We shall always tend to consider people’s distress objectively—that is, to place ourselves, with our own wants and sensibilities, in their conditions, and then to examine what occasions we should find in them for experiencing happiness or unhappiness. This method of looking at things, which seems objective because it ignores the variations in subjective sensibility, is, of course, the most subjective possible, since it puts one’s own mental states in the place of many others, unknown though they may be. Happiness, however, is something essentially subjective. No matter how much we may shrink with horror from certain situations—of a galley-slave in antiquity, of a peasant during the Thirty Year’s War, of a victim of the Holy Inquisition, of a Jew awaiting a pogrom—it is nevertheless impossible for us to feel our way into such people (I would argue for the highly aware/developed and stable empath that it is possible, though highly unlikely and highly improbable in general in regards to the masses – Cribb interjection) —to divine the changes which original obtuseness of the mind, a gradual stupefying process, the cessation of expectations, and cruder or more refined methods of narcotization have produced upon their receptivity to sensations of pleasure and unpleasure. Moreover, in the case of the most extreme possibility of suffering (I will add “experiencing” as a possible substitute – Cribb interjection), special mental protective devices are brought into operation.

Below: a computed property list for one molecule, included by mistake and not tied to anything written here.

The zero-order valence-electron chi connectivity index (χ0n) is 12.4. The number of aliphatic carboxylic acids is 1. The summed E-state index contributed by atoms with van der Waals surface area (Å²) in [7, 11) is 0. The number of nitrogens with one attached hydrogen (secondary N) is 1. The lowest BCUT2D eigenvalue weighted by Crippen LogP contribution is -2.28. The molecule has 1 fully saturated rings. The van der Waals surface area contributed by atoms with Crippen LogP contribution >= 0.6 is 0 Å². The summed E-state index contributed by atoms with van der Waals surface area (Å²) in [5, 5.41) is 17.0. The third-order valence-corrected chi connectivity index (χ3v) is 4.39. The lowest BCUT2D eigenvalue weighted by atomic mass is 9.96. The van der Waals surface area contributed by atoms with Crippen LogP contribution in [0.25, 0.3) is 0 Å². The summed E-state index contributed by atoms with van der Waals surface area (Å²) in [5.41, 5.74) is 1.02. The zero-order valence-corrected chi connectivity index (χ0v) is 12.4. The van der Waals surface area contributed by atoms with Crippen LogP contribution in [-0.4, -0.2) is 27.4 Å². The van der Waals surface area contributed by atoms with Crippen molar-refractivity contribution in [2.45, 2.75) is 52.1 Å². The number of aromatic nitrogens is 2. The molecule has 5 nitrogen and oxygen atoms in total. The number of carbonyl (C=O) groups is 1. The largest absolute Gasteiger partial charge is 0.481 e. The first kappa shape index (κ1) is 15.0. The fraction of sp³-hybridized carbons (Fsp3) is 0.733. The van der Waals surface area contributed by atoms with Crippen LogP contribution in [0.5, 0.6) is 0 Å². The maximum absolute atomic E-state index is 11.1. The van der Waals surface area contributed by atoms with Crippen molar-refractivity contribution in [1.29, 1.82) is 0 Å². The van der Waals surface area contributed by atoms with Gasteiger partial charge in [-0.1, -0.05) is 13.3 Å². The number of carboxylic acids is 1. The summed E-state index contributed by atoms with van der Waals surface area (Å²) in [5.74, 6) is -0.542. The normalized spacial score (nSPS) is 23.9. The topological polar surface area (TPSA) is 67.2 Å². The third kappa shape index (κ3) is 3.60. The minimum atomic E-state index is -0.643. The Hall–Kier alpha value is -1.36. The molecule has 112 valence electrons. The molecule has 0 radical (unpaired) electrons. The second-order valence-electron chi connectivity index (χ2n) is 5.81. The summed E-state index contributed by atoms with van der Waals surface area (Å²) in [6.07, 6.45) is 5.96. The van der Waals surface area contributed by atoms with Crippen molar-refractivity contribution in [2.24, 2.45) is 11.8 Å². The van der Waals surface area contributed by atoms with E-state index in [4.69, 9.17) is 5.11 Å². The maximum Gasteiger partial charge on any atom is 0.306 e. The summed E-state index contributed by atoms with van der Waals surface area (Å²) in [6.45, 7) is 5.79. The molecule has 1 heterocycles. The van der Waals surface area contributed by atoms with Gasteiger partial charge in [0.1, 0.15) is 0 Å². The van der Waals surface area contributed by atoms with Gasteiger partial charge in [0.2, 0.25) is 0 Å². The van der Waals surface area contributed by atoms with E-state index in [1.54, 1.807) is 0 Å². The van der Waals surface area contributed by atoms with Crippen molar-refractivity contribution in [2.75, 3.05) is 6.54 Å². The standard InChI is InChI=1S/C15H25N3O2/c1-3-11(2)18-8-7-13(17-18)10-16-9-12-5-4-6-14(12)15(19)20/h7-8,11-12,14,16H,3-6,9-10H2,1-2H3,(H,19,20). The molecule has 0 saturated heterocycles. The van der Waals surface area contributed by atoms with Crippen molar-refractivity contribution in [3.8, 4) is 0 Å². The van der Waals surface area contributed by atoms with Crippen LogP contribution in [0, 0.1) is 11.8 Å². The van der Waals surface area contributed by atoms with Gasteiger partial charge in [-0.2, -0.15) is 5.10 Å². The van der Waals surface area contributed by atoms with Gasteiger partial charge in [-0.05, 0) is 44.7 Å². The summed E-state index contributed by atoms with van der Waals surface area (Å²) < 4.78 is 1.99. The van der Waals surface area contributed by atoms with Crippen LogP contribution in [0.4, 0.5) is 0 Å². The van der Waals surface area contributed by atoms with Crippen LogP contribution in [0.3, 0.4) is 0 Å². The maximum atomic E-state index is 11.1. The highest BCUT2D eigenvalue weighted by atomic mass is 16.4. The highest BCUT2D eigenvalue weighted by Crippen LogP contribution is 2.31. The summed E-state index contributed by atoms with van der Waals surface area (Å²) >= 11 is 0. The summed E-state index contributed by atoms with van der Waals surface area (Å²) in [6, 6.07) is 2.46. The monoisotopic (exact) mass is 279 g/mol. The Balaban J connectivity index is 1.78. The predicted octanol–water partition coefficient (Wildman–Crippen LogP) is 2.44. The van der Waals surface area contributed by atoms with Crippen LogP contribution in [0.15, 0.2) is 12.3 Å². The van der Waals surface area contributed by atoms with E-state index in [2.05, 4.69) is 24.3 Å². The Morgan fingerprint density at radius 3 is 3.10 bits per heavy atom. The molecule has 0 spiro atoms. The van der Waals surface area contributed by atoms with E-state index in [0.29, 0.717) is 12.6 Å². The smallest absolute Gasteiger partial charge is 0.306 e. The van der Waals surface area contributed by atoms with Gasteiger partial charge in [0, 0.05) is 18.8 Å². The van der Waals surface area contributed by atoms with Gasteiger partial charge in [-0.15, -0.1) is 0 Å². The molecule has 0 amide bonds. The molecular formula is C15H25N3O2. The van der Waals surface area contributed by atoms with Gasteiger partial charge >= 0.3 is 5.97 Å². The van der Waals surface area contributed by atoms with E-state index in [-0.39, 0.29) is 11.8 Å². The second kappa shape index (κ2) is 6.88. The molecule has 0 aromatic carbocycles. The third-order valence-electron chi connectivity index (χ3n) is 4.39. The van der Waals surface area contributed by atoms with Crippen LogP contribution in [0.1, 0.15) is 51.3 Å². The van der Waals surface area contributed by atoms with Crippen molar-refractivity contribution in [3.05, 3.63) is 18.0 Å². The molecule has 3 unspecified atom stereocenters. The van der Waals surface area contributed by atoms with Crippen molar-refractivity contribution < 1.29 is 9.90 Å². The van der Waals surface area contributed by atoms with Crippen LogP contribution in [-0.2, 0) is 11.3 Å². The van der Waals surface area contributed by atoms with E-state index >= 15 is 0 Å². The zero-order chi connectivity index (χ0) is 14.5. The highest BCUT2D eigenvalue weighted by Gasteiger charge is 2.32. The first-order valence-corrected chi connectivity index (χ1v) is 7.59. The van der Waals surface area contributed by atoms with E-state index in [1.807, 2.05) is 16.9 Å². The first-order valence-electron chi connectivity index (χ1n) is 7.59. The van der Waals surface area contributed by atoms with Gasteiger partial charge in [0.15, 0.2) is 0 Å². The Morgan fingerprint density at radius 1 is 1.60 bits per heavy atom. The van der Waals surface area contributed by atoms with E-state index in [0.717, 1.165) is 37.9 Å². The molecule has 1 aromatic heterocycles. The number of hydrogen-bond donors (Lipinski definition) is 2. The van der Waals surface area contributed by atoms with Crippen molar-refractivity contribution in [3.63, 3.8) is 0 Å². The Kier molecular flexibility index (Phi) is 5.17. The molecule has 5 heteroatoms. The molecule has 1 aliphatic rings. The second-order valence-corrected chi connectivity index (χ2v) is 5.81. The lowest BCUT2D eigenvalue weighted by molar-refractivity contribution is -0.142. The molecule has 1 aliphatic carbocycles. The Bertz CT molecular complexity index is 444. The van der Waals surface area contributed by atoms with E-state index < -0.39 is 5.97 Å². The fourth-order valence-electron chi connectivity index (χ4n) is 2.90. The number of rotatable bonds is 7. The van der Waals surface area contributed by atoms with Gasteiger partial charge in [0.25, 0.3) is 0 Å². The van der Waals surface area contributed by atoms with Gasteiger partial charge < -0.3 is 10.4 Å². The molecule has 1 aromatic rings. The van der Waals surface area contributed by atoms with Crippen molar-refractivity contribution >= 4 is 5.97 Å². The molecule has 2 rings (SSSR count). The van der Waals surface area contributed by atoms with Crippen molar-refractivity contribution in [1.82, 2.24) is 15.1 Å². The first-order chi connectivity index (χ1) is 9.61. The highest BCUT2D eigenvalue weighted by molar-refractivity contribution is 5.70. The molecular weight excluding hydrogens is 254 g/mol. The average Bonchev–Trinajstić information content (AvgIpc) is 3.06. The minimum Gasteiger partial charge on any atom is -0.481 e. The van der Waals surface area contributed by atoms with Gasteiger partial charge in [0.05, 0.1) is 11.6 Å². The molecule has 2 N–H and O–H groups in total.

Civilization and Its Discontents
Sigmund Freud 1930